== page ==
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Spiders perform female genital mutilation to ensure faithfulness.

Seriously, Science?
By Seriously Science
Nov 9, 2015 5:00 PMNov 20, 2019 1:09 AM


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Image: Flickr/Scott Anderson

If you think love in the animal world is sweet, think again! From ducks who rape using corkscrew penises to a bedbug who "pierces the female’s abdominal wall with his external genitalia and inseminates into her body cavity" to spiders who self-castrate in order to fight harder, animal sex can be, well, beastly. But this study takes things to a new, and horrible, level. Here, scientists report that male orb-weaving spiders perform genital mutilation on females to ensure they never mate with another male. Yes, you read that right. Apparently, spider genitalia interlock during sex, and once the deed is done, the female's external parts are removed, leaving her sterilized. The researchers go on to predict that this happens in at least 80 other species. Yikes!

Securing Paternity by Mutilating Female Genitalia in Spiders.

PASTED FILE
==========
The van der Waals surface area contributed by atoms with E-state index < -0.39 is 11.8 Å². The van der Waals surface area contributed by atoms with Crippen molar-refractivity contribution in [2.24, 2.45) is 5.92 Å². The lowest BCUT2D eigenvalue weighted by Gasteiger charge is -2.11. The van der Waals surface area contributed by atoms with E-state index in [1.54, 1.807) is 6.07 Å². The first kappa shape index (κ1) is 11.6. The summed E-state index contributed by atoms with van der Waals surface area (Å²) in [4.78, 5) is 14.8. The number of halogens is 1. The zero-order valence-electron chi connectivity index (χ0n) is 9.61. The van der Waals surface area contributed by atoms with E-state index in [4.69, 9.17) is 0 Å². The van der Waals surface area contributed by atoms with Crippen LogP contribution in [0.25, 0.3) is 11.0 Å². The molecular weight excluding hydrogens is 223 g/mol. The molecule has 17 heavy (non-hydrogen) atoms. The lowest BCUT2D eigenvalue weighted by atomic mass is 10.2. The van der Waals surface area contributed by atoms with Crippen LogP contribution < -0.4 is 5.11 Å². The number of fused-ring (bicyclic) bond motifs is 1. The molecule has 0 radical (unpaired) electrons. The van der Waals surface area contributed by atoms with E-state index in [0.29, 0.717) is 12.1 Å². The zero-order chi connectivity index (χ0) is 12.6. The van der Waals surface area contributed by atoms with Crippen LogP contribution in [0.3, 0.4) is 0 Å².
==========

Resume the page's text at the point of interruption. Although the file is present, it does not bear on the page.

"Competition between males and their sperm over access to females and their eggs has resulted in manifold ways by which males try to secure paternity, ranging from physically guarding the female after mating to reducing her receptivity or her attractiveness to subsequent males by transferring manipulative substances or by mechanically sealing the female reproductive tract with a copulatory plug. Copulations may also result in internal damage of the female genitalia; however, this is not considered as a direct adaptation against sperm competition but as a collateral effect. Here, we present a drastic and direct mechanism for securing paternity: the removal of coupling structures on female genitalia by males. In the orb-weaving spider Larinia jeskovi males remove the scapus, a crucial coupling device on the female external genital region. Reconstruction of the coupling mechanism using micro-CT-scanned mating pairs revealed that several sclerites of the male genitalia interact to break off the scapus. Once it is removed, remating cannot occur due to mechanical coupling difficulties. In the field, male-inflicted genital damage is very prevalent since all female L. jeskovi were found to be mutilated at the end of the mating season. External genital mutilation is an overlooked but widely spread phenomenon since 80 additional spider species were found for which male genital manipulation can be suspected. Interlocking genitalia provide an evolutionary platform for the rapid evolution of this highly effective mechanism to secure paternity, and we suspect that other animal groups with interlocking genital structures might reveal similarly drastic male adaptations." Related content: NCBI ROFL: Bats eavesdrop on the sound of copulating flies. NCBI ROFL: Traumatic insemination and sexual conflict in the bed bug Cimex lectularius. NCBI ROFL: Hard core spiders fight better after self-castration.

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